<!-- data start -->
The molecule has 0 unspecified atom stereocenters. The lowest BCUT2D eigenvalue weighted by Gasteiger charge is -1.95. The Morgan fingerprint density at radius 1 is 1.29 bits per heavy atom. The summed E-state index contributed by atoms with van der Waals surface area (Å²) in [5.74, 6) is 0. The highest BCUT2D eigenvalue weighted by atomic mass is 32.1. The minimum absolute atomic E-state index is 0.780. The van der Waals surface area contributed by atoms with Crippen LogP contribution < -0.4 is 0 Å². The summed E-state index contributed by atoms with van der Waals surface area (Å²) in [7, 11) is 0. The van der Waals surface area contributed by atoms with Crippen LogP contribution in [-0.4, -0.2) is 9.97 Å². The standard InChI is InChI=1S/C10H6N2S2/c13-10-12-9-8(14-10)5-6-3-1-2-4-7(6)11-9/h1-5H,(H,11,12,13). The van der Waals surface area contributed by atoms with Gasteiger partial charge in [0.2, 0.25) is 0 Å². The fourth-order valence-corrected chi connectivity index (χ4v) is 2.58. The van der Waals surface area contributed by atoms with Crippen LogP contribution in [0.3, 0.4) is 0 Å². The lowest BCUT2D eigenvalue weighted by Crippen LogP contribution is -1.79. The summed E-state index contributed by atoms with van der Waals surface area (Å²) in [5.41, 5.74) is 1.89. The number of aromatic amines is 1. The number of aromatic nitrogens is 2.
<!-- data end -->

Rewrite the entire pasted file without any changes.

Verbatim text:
The molecule has 0 unspecified atom stereocenters. The lowest BCUT2D eigenvalue weighted by Gasteiger charge is -1.95. The Morgan fingerprint density at radius 1 is 1.29 bits per heavy atom. The summed E-state index contributed by atoms with van der Waals surface area (Å²) in [5.74, 6) is 0. The highest BCUT2D eigenvalue weighted by atomic mass is 32.1. The minimum absolute atomic E-state index is 0.780. The van der Waals surface area contributed by atoms with Crippen LogP contribution < -0.4 is 0 Å². The summed E-state index contributed by atoms with van der Waals surface area (Å²) in [7, 11) is 0. The van der Waals surface area contributed by atoms with Crippen LogP contribution in [-0.4, -0.2) is 9.97 Å². The standard InChI is InChI=1S/C10H6N2S2/c13-10-12-9-8(14-10)5-6-3-1-2-4-7(6)11-9/h1-5H,(H,11,12,13). The van der Waals surface area contributed by atoms with Gasteiger partial charge in [0.2, 0.25) is 0 Å². The fourth-order valence-corrected chi connectivity index (χ4v) is 2.58. The van der Waals surface area contributed by atoms with Crippen LogP contribution in [0.3, 0.4) is 0 Å². The lowest BCUT2D eigenvalue weighted by Crippen LogP contribution is -1.79. The summed E-state index contributed by atoms with van der Waals surface area (Å²) in [5.41, 5.74) is 1.89. The number of aromatic amines is 1. The number of aromatic nitrogens is 2.